Back in 2003, a Seymour woman began to fight off symptoms that persisted for nearly two years. Some of those symptoms she knew were more serious, while others were just annoyances.
Stool inconsistencies, she chalked up to irritable bowel syndrome, which she’d suffered with throughout most of her life.
She was tired all the time, but then, so are most people.
Blood in the stool was probably caused by hemorrhoids, she believed.
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Finally, 53-year-old Deborah Riley knew something was not right. She met with her family physician, Dr. Michael Calhoun, who sent her to a specialist.
“My grandfather had died of colon cancer,” Riley said. “I knew this. I was in denial.”
December 2004, a specialist, Dr. David Brown, performed a colonoscopy on Riley at Johnson Memorial Hospital in Franklin.
He told her the tumor was so large he could not get the scope past it. Riley was diagnosed with Stage 2 colon cancer.
‘Was I going to die?’
Heavy December snow prevented Riley from traveling to the Kendrick Colon & Rectal Center in Mooresville to meet her surgeon, Dr. Olaf Johansen.“Christmas was a blur for me,” said Riley. “I had so many thoughts going through my head. Was I going to die?”
Riley was more concerned with her family. How would her husband, Jeff, and their two sons, Evan and Owen, both teenagers at the time, get along without her? Her parents were elderly and needed her as well.
Jan. 6, 2005, was surgery day for Riley. After five hours in the operating room, Dr. Johansen had removed 2 feet of her colon and had taken 39 lymph nodes for testing.
“The tumor was gone, and none of the lymph nodes had cancer in them,” Riley said. “However, as a precaution to increase my odds of not getting the cancer back, I would have to take chemotherapy.”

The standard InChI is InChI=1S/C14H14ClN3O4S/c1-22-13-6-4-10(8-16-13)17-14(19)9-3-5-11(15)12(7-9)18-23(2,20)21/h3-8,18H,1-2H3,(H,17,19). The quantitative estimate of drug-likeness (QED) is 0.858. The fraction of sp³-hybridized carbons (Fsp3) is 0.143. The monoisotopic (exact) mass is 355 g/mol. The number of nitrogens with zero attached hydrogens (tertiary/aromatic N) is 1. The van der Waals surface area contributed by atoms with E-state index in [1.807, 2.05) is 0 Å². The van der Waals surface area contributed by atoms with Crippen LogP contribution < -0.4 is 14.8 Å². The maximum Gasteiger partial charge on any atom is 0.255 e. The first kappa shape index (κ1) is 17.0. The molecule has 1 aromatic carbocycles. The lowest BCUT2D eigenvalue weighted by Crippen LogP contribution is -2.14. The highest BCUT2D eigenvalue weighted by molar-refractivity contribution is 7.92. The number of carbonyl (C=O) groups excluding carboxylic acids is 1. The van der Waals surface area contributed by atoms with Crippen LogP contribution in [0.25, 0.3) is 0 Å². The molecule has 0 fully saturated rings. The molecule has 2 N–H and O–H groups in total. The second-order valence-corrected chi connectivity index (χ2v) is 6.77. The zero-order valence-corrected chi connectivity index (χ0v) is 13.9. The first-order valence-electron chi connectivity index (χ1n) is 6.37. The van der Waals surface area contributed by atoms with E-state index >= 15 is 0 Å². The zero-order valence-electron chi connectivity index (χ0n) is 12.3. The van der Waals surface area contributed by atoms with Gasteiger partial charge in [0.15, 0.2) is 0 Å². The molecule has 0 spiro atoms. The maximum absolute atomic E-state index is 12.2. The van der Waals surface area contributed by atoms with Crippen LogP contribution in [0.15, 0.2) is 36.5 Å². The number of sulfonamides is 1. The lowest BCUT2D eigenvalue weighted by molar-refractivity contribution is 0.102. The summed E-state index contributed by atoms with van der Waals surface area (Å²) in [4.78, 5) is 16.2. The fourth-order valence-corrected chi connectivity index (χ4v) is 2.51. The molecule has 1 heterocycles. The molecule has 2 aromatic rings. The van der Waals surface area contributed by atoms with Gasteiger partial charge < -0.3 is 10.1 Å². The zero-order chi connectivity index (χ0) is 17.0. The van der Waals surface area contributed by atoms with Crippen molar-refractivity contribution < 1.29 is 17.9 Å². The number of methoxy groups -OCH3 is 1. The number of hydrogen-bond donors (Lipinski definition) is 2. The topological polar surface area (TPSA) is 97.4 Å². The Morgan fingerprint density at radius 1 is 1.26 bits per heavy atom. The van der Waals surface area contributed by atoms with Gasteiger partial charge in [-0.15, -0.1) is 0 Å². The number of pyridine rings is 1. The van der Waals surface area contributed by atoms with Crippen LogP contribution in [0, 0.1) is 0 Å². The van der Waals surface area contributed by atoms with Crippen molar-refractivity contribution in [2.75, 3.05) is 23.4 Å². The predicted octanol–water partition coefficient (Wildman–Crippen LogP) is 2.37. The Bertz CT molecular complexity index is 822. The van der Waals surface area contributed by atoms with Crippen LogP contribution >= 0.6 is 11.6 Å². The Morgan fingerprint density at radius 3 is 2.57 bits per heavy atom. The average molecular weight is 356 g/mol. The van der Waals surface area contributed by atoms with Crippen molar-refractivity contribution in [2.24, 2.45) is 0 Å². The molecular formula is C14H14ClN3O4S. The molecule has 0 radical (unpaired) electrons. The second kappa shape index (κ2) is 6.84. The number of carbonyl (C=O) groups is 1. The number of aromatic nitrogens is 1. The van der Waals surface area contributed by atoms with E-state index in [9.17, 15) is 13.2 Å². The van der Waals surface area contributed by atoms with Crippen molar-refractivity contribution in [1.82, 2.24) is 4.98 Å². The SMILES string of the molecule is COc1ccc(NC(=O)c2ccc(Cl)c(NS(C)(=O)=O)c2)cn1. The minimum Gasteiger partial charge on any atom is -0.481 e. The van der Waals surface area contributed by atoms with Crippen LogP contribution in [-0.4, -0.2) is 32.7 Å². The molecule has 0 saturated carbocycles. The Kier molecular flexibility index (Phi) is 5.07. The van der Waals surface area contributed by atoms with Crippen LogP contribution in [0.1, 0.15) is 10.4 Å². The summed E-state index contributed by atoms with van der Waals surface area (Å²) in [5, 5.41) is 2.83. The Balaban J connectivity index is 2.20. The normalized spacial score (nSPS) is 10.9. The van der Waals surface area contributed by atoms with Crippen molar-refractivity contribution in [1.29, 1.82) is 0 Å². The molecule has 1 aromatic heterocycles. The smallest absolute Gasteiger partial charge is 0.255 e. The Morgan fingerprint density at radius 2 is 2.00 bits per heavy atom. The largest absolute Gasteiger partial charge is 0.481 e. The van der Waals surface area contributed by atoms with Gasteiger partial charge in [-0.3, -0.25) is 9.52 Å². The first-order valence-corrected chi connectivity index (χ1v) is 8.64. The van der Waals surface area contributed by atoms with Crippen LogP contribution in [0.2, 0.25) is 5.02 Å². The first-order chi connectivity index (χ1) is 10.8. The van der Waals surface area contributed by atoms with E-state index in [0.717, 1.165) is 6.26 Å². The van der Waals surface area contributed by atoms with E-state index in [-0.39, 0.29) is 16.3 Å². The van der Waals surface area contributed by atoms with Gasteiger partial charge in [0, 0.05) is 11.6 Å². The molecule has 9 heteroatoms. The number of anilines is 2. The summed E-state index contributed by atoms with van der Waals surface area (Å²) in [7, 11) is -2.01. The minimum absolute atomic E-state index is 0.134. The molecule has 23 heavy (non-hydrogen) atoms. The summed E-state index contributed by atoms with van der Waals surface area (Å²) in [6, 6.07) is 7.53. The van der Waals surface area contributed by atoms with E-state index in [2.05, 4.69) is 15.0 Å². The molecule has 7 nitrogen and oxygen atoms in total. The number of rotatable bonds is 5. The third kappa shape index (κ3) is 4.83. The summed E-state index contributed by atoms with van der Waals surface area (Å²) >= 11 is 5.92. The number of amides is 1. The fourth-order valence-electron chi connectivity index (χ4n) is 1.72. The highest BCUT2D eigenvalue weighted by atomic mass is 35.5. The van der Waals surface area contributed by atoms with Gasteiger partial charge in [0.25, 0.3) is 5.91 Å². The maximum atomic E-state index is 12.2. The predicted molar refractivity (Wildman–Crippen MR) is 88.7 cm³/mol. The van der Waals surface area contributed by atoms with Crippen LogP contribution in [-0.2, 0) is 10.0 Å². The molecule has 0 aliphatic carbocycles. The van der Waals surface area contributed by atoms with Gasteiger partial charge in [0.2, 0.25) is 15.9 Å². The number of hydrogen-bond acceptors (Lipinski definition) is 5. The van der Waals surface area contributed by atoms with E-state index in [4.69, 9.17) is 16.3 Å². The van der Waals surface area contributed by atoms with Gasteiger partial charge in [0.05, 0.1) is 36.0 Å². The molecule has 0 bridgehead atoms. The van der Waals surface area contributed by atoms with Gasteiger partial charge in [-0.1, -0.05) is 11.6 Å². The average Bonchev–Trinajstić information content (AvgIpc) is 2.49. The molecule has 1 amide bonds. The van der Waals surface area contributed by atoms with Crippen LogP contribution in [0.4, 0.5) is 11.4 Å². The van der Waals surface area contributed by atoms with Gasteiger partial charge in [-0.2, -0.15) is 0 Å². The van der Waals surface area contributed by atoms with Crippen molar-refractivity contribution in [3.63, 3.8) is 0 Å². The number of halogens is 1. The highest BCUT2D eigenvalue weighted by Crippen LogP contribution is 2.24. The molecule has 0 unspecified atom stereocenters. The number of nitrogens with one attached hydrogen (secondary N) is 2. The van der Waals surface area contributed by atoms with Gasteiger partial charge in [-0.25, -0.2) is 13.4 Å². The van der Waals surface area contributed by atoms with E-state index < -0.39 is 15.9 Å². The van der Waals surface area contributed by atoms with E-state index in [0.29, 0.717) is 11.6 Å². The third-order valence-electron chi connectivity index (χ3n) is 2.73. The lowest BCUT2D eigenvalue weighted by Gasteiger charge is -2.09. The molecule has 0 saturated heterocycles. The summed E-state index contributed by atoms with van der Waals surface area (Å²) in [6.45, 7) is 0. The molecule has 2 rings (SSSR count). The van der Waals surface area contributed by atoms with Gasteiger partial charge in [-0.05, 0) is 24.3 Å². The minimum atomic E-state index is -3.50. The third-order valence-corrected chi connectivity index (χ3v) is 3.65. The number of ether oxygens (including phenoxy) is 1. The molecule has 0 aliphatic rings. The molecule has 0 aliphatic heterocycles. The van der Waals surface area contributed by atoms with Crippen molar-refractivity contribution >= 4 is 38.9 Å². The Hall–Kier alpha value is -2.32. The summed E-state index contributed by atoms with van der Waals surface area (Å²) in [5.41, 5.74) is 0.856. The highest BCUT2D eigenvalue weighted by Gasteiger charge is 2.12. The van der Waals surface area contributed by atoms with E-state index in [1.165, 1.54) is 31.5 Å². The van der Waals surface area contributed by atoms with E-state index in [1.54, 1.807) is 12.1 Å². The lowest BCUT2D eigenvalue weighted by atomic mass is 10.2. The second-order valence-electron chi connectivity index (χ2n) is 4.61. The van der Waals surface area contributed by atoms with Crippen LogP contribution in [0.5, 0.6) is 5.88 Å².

Chemo treatments began the following month in Seymour, with Dr. Dolores Olivarez. Riley was given Leucovorin and 5-Fluorouracil.
The medication was given through an IV once a week for three weeks, with a break from the medication during the fourth week, for six months.
In March, Riley returned to work at Valeo and everyone was willing to help out so she could keep coming to work during her treatment.
“I had a great support team through my supervisor, Mark Verplank, co-workers and the HR department at Valeo,” Riley said. “I took (family medical leave time) as needed for treatments and worked the rest of the time.”
Good days, bad days
Despite being able to somewhat balance work and her cancer treatments, things were not easy for Riley.Some days she could barely climb the stairs into work. Other days she was so tired she would go home at lunch to take a nap so she could make it through the rest of the day.
“I did not lose all my hair, it just thinned and my skin got dry,” she said.
“I believed that God had a purpose for me and that he would get me through this. He did.”
After four years of colonoscopies and exams, there were no signs of the colon cancer coming back. The hemorrhoids she had back in 2004, however, had started acting up again, but this time they would not go away.
Riley wasted no time in going back to her physician to get it checked out; the news wasn’t good.
What was thought to be a hemorrhoid was actually Stage 2 rectal cancer, confirmed during another surgery Jan. 16, 2009.
The second cancer, totally unrelated to the first, was discovered by Dr. Bridget Sander of the Kendrick Colon & Rectal Center.
“I was blown away,” Riley said. “I had all of these colonoscopies and to insert the probe, they had to go right past where the new cancer was.”
She was told the probes are not normally read until they are past the anal entrance, thus the cancer had gone undetected until her symptoms sent up a red flag.
The second primary cancer required Riley to have a port-a-catheter implanted surgically under her skin.
Just days after her procedure, she began five weeks of continuous IV chemo treatments and 25 daily doses of radiation.
“The treatments made the surgery easier for the doctor and me,” Riley said.
Because of the location of the tumor, she would have to have a colostomy, she said.